The Mockingbird

Missing Corners

with 14 comments

So far, all of the analysis done on the strike zone has intentionally ignored pitches on the corners because there’s no way to know if they are being called balls because they’re too high or too wide. The downside to this is that it assumes that the strike zone is really a square, or at least the same distance from the plate at the knees as it is at the belt. No such luck. Here’s what it really looks like:

all-called-strikes.gif

Not even remotely rhombus! That’s every called strike from 2007 remapped to an average strike zone and given colors by density. As you can see, umpires are much more inclined to give a pitch off the plate to the sides (and slightly more to the left, because they give lefties the shaft, but that’s another story).

There are two ways of looking at this. You could say umpires generally call way too many strikes to either side but don’t give the corners, or that they call the corners very precisely but are willing to expand to either side on pitches if they are (vertically) right down them middle.

It makes sense- a pitch comes in that is both a little low AND maybe a little outside, the human mind are going to be less inclined to call it a strike than if it was outside but otherwise perfect at the belt, even if the actual distance from the strike zone is the same. In the umpire’s defense, those are also pitches that are next to impossible to hit if they’re off the plate. Here’s every pitch from 2007 that batters turned into a hit charted in the same way:

all-hits.gif

Lesson for today? Don’t throw it right down the pipe, meat. (Why does he keep callin’ me Meat? I’m the one driving a Porsche…)

Not that this comes as a big surprise, but it’s interesting to see how quickly hits drop off to the four corners. So which came first- do hitters not swing at those pitches because they’re called balls, or have umpires evolved to not call those pitches strikes because they know batters can’t hit them?

Written by halejon

November 28, 2007 at 6:01 pm

14 Responses

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  1. Wow, that Hardball Times article was the suckiest suck that ever sucked a suck!
    ;-)

    Seriously though–terrific work Jon. Top shelf stuff. It’s getting some major love over at Ball-Hype.

    I hope it won’t be your last submission (hint hint)

    Best Regards

    John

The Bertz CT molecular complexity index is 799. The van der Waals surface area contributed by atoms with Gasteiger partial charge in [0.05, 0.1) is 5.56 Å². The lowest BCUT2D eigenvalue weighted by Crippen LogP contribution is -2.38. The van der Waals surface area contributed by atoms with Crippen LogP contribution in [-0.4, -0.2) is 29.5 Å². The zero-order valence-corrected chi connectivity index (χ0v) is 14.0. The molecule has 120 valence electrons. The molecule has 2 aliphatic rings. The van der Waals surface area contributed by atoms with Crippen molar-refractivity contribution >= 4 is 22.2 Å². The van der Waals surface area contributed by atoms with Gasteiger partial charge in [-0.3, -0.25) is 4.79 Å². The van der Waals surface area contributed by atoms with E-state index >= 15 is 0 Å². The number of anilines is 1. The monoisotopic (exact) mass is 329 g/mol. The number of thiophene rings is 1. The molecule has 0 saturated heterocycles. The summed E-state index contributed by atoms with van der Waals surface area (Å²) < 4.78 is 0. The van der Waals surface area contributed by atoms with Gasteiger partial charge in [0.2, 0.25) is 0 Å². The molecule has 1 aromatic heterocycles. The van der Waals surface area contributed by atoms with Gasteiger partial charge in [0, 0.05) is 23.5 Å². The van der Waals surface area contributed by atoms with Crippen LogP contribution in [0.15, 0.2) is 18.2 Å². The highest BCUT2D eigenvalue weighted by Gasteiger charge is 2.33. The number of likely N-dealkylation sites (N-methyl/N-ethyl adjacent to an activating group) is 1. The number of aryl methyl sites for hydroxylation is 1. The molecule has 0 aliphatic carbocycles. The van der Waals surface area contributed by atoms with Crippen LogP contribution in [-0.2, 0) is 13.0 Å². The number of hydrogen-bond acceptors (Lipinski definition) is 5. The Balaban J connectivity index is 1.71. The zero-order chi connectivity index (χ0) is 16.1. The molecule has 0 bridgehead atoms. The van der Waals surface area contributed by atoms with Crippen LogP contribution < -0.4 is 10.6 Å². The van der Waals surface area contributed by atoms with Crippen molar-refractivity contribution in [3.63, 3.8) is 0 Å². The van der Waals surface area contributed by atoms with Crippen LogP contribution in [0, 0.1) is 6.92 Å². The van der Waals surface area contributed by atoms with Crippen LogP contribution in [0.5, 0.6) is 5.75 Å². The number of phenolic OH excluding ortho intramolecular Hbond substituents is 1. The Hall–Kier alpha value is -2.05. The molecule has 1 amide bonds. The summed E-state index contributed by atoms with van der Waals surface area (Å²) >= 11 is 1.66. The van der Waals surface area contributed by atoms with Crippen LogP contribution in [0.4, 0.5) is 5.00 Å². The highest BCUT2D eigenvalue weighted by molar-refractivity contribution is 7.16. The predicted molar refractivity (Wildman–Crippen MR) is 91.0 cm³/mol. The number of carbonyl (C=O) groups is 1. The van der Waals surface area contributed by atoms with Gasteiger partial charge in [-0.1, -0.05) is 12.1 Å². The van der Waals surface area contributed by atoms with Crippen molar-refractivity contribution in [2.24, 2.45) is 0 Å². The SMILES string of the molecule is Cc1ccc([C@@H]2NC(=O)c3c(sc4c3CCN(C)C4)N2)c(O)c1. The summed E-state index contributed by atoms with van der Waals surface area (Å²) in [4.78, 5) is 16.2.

John Brattain

    November 28, 2007 at 11:06 pm

  2. Curse you, Brattain!!! *shakes fist* You’re just don’t like it because I didn’t manage to find a way to bash Boras while I was at it. ;)

    Anyway, thanks again for your help. I’m sure it would have gone largely unnoticed in this corner of the net but instead I’m getting the honour of such bigwigs as David Pinto spelling my name wrong! I’ve got some more stuff cooking that should be ready soon.

    halejon

    November 29, 2007 at 12:26 am

  3. Any chance of showing the umpire strike zones visually like in these graphs? Or maybe just an outline of the cutoff where umps call the pitch a strikeout more than 50% of the time?

    skyking162

    November 29, 2007 at 5:35 pm

  4. You mean for individual umpires? Yeah, I’m working on it…I’m kinda skeptical about that 50% thing once you see that they’re not in any way distributed evenly.

    halejon

    November 29, 2007 at 6:18 pm

  5. awesome graphs, Jon. One of the things I love about that first graph is that it shows that pitchers really aren’t throwing the ball down the middle — the colors are denser on either side of the middle. Looks like a heart. Way cool.

    studes

    November 30, 2007 at 6:05 pm

  6. Hmmm…that could be true- it could also be that the pitches right down the middle get fouled off or put in play. I wish I could think of a reasonably easy way to do these graphs by % of strikes because they’re sort of a mishmash of where pitches are being thrown/how many are slipping through right now.

    I’m really surprised that the results for the average pitch and the average hit are right down the middle and centered evenly. I thought pitchers were always trying to keep the ball down and hitters hit balls up in the zone better. Instead it just looks like everything revolves around the belt.

    halejon

    December 1, 2007 at 1:51 am

  7. [...] does the strike zone actually look like? Whatever you’re thinking, you’re [...]

  8. So very cool. I think if you split it by handedness (batter/pitcher), you’ll probably see it better.

    tangotiger

    February 21, 2008 at 3:34 pm

  9. [...] November 28, Jonathan Hale published “Missing Corners“, an article about the shape of the strike zone as actually [...]

  10. [...] perfect pitches, too! (although that one on the corner and low is very rarely called just because umps are like that). Over his last handful of shaky outings Ryan has flip-flopped one batter to the next between [...]

  11. [...] The zone is larger at the belt and disappears at the corners. [...]

  12. [...] zone is rounded rather than rectangular. These results are not new. John Walsh, David Pinto and Jonathan Hale have each shown all or some of these before, but it is nice to see that my analysis reproduces [...]

  13. [...] zone real umpires call, which is missing corners, is superior for the game of baseball than the rulebook one. It removes pitches on the corners that [...]

  14. […] the rulebook strike zone, everyone gets a ton of “incorrect” strikes because the zone bulges out at the belt. As a power hitter, Bautista takes more pitches than the average hitter, and as a good one he is […]


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